Internet Explorer Found to be Compromised
The U.S. Department of Homeland security is advising Americans not to use the Internet Explorer Web browser until a fix is found for a serious security flaw that came to light over the weekend. The security flaw allows malicious hackers to get around security protections in the Windows operating system. Users visiting a compromised website can become infected.
A Microsoft advisory warns about Internet Explorer zero-day attacks targeting U.S.-based organizations associated with the defense and financial industries. It highlights the exposure to businesses clinging to Windows XP systems, say security experts. Microsoft ended formal support of Windows XP earlier this month.
The attacks do not appear to be widespread at this time. Microsoft said it was "aware of limited, targeted attacks that attempt to exploit" the vulnerability. Because of the exploit for Internet Explorer, we recommend using an alternate browser like Firefox or Chrome, preferably Firefox. Firefox has a free ad-on called Noscript which allows users to block any scripts being run by a website. This protects your computer from any unwanted malicious software to be loaded on it unknowingly. Many legitimate sites are more frequently being exploited to distribute malicious software, so just trusting the site provider is not enough protection these days.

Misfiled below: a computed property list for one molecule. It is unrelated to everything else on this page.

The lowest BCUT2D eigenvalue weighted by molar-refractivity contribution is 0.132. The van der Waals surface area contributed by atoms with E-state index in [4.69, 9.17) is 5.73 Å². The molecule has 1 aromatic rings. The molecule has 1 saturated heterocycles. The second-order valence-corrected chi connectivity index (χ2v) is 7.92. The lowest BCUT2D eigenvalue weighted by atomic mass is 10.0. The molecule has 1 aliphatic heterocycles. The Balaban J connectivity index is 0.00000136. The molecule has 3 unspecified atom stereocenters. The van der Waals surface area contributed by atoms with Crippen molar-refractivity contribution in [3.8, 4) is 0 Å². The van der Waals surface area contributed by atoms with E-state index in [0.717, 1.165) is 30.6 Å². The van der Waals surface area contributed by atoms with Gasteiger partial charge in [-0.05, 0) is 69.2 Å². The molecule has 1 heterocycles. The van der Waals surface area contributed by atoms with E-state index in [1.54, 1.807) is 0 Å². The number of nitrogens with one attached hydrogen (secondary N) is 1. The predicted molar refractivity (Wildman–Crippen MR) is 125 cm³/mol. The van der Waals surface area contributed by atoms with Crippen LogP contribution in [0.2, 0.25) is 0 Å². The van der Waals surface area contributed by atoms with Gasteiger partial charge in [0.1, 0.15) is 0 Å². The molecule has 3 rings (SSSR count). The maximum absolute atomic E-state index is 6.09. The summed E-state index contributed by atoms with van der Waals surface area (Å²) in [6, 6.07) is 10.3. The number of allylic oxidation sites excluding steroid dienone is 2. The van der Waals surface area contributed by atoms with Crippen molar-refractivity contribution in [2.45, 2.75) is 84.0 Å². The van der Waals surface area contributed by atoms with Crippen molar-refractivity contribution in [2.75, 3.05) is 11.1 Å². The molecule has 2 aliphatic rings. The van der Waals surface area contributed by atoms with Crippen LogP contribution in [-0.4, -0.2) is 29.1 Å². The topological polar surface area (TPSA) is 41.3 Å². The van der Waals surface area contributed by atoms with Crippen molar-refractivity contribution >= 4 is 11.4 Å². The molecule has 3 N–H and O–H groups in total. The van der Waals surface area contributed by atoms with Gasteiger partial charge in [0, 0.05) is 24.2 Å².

We strongly emphasize good browsing habits. This is the best way to keep from running across malicious programs. This exploit is probably not as urgent as it is being made out to be, but running no script and having clean browsing habits will help keep you protected. If you are still using Internet Explorer, please consider an alternate browser. You will likely come to prefer it.
We have sophisticated systems to help protect against these kind of attacks. If you have any questions or concerns about this vulnerability, please call or email. 800.942.4043